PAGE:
Wilderness Repentance

As part of my sabbatical I’m reading through Mark’s gospel as we camp and visit the National Parks of the northern Rockies. Part of this is pragmatic; Mark’s gospel takes center stage beginning in Advent for our Sunday gospel readings.

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Beyond the planning though, Mark’s gospel has long been my favorite. You can read it through in less than a couple of hours, and the disciples—who eventually become the pillars of the faith—bumble around like the Keystone Kops. They clearly embody their humanness.

Facing Death in the Desert

All of my reading on desert and wilderness spirituality speaks of the necessity of dying to self. No one wants to do this, of course. No one wants to see the image they have of themselves—their identity and all they hold close—to be destroyed.

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And yet, if they want to grow, if they want to become the people God wants intends for them to be, death is on the docket.

This quote from Kerry Walters puts it well. He’s been looking at the ideas of Simone Weil and Catherine of Genoa as they ponder the need for death. He writes of Catherine’s thoughts, “When the soul lands in the purgatorial desert, the painful process of dealienation begins. In the desert, the self progressively loses its destructive attachment to [according to Catherine] ‘the things of the intellect, will or memory, and in no manner tends more to one thing than to another. Quite still and in a state of siege, the me within finds itself gradually stripped of all those things that in spiritual or bodily form gave it some comfort.’ … Weil and Catherine, as well as may other chroniclers of the desert journey, remind us that recreation is frightfully agonizing—not because the God of the desert enjoys inflicting pain, or even because there’s intrinsic value in suffering, but because the pretender self’s alienation is so engrained. Entrenched habits are stubborn, addictions recalcitrant. Once a foothold is established, the grow cement-hard. Purgative death in the desert is violent because nothing less can crack the casing of a soul enmired in entropy.” (Soul Wilderness, pg. 81)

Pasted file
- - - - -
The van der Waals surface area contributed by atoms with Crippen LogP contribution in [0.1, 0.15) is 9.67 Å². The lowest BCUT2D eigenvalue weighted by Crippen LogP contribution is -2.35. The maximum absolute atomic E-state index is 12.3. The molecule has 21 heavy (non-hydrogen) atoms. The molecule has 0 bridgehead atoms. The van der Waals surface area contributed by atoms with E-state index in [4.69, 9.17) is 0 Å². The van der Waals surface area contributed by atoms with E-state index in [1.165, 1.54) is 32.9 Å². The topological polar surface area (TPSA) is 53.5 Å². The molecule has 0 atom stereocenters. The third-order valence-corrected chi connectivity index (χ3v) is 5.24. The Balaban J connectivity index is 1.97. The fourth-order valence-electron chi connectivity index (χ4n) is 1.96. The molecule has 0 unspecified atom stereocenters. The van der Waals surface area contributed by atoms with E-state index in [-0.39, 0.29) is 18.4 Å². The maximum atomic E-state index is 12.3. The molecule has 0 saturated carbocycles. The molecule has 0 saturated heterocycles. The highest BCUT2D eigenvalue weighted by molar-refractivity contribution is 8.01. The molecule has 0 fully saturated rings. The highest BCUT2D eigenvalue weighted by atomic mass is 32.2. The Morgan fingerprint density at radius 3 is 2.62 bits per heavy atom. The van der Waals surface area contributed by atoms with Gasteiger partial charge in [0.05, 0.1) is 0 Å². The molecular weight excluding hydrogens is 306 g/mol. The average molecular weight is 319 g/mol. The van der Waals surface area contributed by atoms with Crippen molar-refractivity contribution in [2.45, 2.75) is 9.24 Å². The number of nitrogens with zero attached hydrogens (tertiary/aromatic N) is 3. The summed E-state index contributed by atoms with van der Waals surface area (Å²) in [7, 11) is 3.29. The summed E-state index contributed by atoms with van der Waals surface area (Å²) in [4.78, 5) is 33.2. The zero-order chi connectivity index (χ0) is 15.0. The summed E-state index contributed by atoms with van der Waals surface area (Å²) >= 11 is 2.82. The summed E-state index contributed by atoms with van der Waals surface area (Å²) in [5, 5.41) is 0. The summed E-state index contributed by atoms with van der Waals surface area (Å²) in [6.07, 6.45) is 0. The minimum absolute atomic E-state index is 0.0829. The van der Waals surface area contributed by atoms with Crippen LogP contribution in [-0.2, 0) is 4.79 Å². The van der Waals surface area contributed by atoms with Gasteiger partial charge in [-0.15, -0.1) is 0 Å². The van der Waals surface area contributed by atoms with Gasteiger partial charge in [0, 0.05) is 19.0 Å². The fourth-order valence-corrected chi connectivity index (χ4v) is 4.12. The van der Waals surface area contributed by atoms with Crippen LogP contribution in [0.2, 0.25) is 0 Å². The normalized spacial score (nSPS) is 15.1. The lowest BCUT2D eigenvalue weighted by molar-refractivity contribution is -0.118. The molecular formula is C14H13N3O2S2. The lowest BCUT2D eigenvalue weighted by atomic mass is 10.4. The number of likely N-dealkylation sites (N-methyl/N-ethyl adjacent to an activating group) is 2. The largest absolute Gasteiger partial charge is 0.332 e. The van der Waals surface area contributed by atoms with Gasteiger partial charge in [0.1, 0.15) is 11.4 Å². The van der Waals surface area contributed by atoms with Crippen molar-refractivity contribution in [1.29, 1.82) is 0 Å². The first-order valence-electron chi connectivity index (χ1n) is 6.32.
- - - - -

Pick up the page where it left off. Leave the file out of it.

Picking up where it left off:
I know it’s not what I want to experience, and yet I also know that unless I die to the false self—the one that relishes in praise from others—I will never truly grow. I don’t want it, but I know it’s the only way that leads to true life.

When the Wilderness Hits Close to Home

My allergies have been kicking up at the monastery after having a fairly easy spring back in Boston. I brought enough Claritin to last my first two weeks, but I found that the incense used during some of the services really set me off. I needed stronger backup to my daily med.
But the closest pharmacy is an hour plus away. Rather than be miserable my last day and a half, I decided to drive out to get something.

Phil LaBelle, 2017.

While at the store—and back on the grid—I called to check in with Melissa and the kids, and my phone also automatically downloaded email. Since I had to make so many reservations for my sabbatical, I needed to have an email address ready, so I pulled out one I hadn’t used very much in recent years. Back when I was setting up St. Mark’s weekly email when I first arrived, I used this esoteric address as a test. But I forgot to unsubscribe it before I left. While quickly scrolling through a few emails, I saw one about a funeral.

Online Resources for Prayer

During my sermon on Sunday I mentioned I’d put together online and app resources for praying.  Here’s the list of things I’ve found (and some I’ve personally used) to make the most of your time and technology.